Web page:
This website uses cookies to function correctly.
You may delete cookies at any time but doing so may result in some parts of the site not working correctly.
 

Obesity

Obesity is a term used to describe somebody who is very overweight with a high degree of body fat. 

The risks of obesity82370075-overweight.jpg

Being obese increases your risk of developing a number of serious and potentially life-threatening diseases such as type 2 diabetes, heart disease, breast cancer and colon cancer stroke

In addition, obesity can damage your quality of life and can often trigger depression.

Treatment

There are goals in the treatment of obesity:

  • to prevent further weight gain and avoid regaining any lost weight
  • to gradually lose weight through a combination of a calorie-controlled diet and regular exercise
  • to improve your general state of health and reduce your risk of obesity-related complications

Some people prefer a one-to one consultation with a trainer or dietician, others prefer taking part in a weight-loss group, which can be organised by the local primary care trust (PCT) or a commercial organisation.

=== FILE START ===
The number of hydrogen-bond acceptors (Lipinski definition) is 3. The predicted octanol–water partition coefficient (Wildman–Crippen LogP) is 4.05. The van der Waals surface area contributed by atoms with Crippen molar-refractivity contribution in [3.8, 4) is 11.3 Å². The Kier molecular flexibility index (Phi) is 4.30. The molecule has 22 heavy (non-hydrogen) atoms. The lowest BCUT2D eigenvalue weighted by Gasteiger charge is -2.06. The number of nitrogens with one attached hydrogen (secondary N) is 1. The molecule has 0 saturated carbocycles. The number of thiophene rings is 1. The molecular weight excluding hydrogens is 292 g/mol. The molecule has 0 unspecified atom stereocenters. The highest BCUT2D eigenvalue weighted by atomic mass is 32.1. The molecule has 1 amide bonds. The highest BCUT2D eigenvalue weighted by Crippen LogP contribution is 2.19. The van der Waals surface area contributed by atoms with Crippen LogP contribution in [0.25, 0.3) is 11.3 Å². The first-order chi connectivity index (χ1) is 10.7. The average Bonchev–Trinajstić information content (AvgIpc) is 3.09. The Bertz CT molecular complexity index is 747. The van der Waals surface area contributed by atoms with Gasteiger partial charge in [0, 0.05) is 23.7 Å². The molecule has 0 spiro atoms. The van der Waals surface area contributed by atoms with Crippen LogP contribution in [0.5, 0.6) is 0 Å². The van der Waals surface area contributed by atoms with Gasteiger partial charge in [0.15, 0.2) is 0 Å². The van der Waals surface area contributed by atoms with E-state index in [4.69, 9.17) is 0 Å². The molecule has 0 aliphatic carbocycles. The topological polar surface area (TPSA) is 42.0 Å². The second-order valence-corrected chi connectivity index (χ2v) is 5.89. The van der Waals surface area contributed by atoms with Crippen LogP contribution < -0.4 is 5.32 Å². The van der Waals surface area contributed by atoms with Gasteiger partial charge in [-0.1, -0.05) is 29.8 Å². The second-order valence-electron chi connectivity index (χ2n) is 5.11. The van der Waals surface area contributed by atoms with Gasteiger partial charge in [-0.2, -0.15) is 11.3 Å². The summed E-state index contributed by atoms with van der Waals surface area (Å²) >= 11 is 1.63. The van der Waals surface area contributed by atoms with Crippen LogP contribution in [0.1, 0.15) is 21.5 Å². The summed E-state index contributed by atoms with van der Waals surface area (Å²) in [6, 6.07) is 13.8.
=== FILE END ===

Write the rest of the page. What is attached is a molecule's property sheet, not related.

Many people will also need help examining and changing unhealthy patterns of thinking and behaviour.

Surgery

Weight loss surgery like a gastric band or gastric bypass operation is used as a last resort to treat people who are dangerously obese that will not respond to non-surgical treatments, such as lifestyle changes.

The cause of most cases of obesity is the person eats more calories than they burn off and the unused calories are turned into fat. Modern lifestyle does not help:

  • There is easy access to cheap, high-energy food that is often aggressively marketed to people.
  • People’s lifestyles and jobs are much less active than in the past and many leisure activities such as watching television, playing video games and browsing the internet are usually done sitting down.
  • People drive or use public transport and walk a lot less than they used to.


 
Call 111 when you need medical help fast but it’s not a 999 emergencyNHS ChoicesThis site is brought to you by My Surgery Website